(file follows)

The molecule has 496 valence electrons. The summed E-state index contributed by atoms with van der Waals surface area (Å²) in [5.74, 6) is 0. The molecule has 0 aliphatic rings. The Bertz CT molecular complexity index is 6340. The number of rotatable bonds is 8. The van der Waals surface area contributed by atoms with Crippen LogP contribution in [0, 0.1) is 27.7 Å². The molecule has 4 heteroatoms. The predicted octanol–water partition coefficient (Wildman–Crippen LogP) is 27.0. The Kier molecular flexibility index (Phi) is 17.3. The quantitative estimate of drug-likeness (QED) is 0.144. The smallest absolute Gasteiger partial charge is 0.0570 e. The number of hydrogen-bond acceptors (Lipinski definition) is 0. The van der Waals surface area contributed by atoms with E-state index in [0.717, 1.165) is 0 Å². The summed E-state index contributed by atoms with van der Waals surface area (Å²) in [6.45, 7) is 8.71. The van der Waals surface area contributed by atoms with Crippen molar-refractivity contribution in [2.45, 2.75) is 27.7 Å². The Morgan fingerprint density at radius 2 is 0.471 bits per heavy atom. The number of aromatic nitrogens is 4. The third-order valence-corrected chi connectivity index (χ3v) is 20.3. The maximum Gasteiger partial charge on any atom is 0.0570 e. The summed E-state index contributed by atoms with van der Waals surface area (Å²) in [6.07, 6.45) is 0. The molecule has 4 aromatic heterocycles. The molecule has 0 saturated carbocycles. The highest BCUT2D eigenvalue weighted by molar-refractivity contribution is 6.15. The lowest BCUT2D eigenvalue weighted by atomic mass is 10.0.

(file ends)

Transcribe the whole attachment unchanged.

The molecule has 496 valence electrons. The summed E-state index contributed by atoms with van der Waals surface area (Å²) in [5.74, 6) is 0. The molecule has 0 aliphatic rings. The Bertz CT molecular complexity index is 6340. The number of rotatable bonds is 8. The van der Waals surface area contributed by atoms with Crippen LogP contribution in [0, 0.1) is 27.7 Å². The molecule has 4 heteroatoms. The predicted octanol–water partition coefficient (Wildman–Crippen LogP) is 27.0. The Kier molecular flexibility index (Phi) is 17.3. The quantitative estimate of drug-likeness (QED) is 0.144. The smallest absolute Gasteiger partial charge is 0.0570 e. The number of hydrogen-bond acceptors (Lipinski definition) is 0. The van der Waals surface area contributed by atoms with E-state index in [0.717, 1.165) is 0 Å². The summed E-state index contributed by atoms with van der Waals surface area (Å²) in [6.45, 7) is 8.71. The van der Waals surface area contributed by atoms with Crippen molar-refractivity contribution in [2.45, 2.75) is 27.7 Å². The Morgan fingerprint density at radius 2 is 0.471 bits per heavy atom. The number of aromatic nitrogens is 4. The third-order valence-corrected chi connectivity index (χ3v) is 20.3. The maximum Gasteiger partial charge on any atom is 0.0570 e. The summed E-state index contributed by atoms with van der Waals surface area (Å²) in [6.07, 6.45) is 0. The molecule has 4 aromatic heterocycles. The molecule has 0 saturated carbocycles. The highest BCUT2D eigenvalue weighted by molar-refractivity contribution is 6.15. The lowest BCUT2D eigenvalue weighted by atomic mass is 10.0.